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Understanding Anxiety Disorder: Types, causes, symptoms and treatments

Team AckoJan 17, 2024

Experiencing anxiety before a stage performance, an interview, or while expecting test results is normal. However, Anxiety Disorder is different. It is a mental health condition in which a person experiences constant overwhelming anxiety that hinders their everyday life and well-being. Read on to learn more about Anxiety Disorder, its types, causes, symptoms, and treatments.




What is Anxiety Disorder?

Anxiety Disorder is a mental health condition in which excessive and overwhelming fear and anxiety make it difficult to perform day-to-day activities.

An Anxiety Disorder may cause people to avoid school, work, social gatherings, or any other situation they fear may trigger an anxiety attack. Anxiety Disorder symptoms may usually begin during childhood, adolescence and early adulthood. 

What are the types of Anxiety Disorders?

There are several types of Anxiety Disorders. Here’s a list.

  1. Generalised Anxiety Disorder (GAD): People with GAD experience excessive and exaggerated anxiety and worry about everyday life, for no apparent reason. They tend to expect future disasters and can’t stop worrying about money, health, job, children etc. This anxiety can overcrowd their thinking to the point that they cannot function normally.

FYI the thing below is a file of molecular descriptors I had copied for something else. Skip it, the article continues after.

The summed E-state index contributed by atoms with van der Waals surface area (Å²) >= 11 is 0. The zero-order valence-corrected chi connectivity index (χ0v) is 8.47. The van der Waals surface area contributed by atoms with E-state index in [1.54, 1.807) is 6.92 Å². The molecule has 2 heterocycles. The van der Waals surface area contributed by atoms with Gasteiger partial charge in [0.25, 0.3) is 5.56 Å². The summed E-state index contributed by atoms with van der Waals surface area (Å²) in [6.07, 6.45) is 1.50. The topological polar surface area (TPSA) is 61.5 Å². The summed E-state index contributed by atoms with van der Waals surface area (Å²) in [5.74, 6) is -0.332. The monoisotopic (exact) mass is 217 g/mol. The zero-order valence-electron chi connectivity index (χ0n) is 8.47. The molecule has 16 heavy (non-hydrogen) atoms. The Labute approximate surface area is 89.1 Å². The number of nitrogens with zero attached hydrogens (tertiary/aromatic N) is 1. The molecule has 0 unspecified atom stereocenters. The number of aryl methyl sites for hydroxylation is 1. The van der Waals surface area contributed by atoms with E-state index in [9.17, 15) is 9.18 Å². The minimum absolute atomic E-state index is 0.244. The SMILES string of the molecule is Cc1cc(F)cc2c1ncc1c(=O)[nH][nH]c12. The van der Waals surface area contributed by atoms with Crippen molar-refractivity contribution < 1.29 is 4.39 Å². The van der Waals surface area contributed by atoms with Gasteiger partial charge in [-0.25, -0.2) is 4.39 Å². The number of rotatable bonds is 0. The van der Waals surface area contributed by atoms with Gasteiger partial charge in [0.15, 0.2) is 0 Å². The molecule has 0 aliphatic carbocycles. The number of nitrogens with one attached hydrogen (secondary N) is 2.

2. Separation Anxiety Disorder: A person with a separation Anxiety Disorder experiences tremendous fear and anxiety about being away or losing a person or an attachment figure. Although this condition is usually described in association with children, adults can also experience separation anxiety.

  3. Selective mutism: This is a condition in which a person who cannot speak well cannot express themselves in specific social circumstances such as schools or the community. This is seen more commonly among children than among adolescents or adults. 

  4. Specific phobia: People with phobias experience intense fear and anxiety towards particular objects or circumstances. Being fearful about dangerous events is a normal response. Still, if it goes out of proportion to the actual danger posed by the situation, it can affect the daily functioning of the people.

  5. Social Anxiety Disorder: For people with a Social Anxiety Disorder or social phobia, social settings, such as meeting new people and participating in social gatherings, can be a task. It is different from being shy. Being shy may make social interactions difficult. But, it may not disrupt social life to the extent of Social Anxiety Disorder. 

  6. Panic disorder: In this condition, people regularly experience sudden panic or anxiety attacks. This leads to physical signs such as a pounding heart, fast breathing and sweating. A panic attack is an unreasonable fear or anxiety.